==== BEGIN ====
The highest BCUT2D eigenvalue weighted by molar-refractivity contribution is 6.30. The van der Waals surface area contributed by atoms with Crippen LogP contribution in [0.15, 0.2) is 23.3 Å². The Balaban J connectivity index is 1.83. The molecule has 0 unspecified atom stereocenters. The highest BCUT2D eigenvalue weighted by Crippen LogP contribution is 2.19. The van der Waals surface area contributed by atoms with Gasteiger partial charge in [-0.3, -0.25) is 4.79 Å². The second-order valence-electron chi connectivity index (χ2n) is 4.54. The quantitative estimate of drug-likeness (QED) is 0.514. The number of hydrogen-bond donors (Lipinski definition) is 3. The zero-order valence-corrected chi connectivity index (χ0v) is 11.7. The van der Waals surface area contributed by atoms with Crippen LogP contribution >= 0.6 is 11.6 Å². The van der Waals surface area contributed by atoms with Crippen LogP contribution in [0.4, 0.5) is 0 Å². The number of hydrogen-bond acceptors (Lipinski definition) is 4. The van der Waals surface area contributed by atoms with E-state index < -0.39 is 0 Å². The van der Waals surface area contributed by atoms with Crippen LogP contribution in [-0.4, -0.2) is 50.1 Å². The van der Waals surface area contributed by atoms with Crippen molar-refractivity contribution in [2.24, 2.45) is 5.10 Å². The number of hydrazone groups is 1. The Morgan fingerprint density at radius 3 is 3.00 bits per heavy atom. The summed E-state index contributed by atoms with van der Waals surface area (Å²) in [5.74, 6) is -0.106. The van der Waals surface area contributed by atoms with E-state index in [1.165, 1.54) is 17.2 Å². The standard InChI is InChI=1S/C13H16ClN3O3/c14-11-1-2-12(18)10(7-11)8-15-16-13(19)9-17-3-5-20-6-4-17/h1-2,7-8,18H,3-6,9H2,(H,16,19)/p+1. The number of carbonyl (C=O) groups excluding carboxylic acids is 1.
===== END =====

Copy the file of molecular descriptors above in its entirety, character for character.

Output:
The highest BCUT2D eigenvalue weighted by molar-refractivity contribution is 6.30. The van der Waals surface area contributed by atoms with Crippen LogP contribution in [0.15, 0.2) is 23.3 Å². The Balaban J connectivity index is 1.83. The molecule has 0 unspecified atom stereocenters. The highest BCUT2D eigenvalue weighted by Crippen LogP contribution is 2.19. The van der Waals surface area contributed by atoms with Gasteiger partial charge in [-0.3, -0.25) is 4.79 Å². The second-order valence-electron chi connectivity index (χ2n) is 4.54. The quantitative estimate of drug-likeness (QED) is 0.514. The number of hydrogen-bond donors (Lipinski definition) is 3. The zero-order valence-corrected chi connectivity index (χ0v) is 11.7. The van der Waals surface area contributed by atoms with Crippen LogP contribution >= 0.6 is 11.6 Å². The van der Waals surface area contributed by atoms with Crippen LogP contribution in [0.4, 0.5) is 0 Å². The number of hydrogen-bond acceptors (Lipinski definition) is 4. The van der Waals surface area contributed by atoms with E-state index < -0.39 is 0 Å². The van der Waals surface area contributed by atoms with Crippen LogP contribution in [-0.4, -0.2) is 50.1 Å². The van der Waals surface area contributed by atoms with Crippen molar-refractivity contribution in [2.24, 2.45) is 5.10 Å². The number of hydrazone groups is 1. The Morgan fingerprint density at radius 3 is 3.00 bits per heavy atom. The summed E-state index contributed by atoms with van der Waals surface area (Å²) in [5.74, 6) is -0.106. The van der Waals surface area contributed by atoms with E-state index in [1.165, 1.54) is 17.2 Å². The standard InChI is InChI=1S/C13H16ClN3O3/c14-11-1-2-12(18)10(7-11)8-15-16-13(19)9-17-3-5-20-6-4-17/h1-2,7-8,18H,3-6,9H2,(H,16,19)/p+1. The number of carbonyl (C=O) groups excluding carboxylic acids is 1.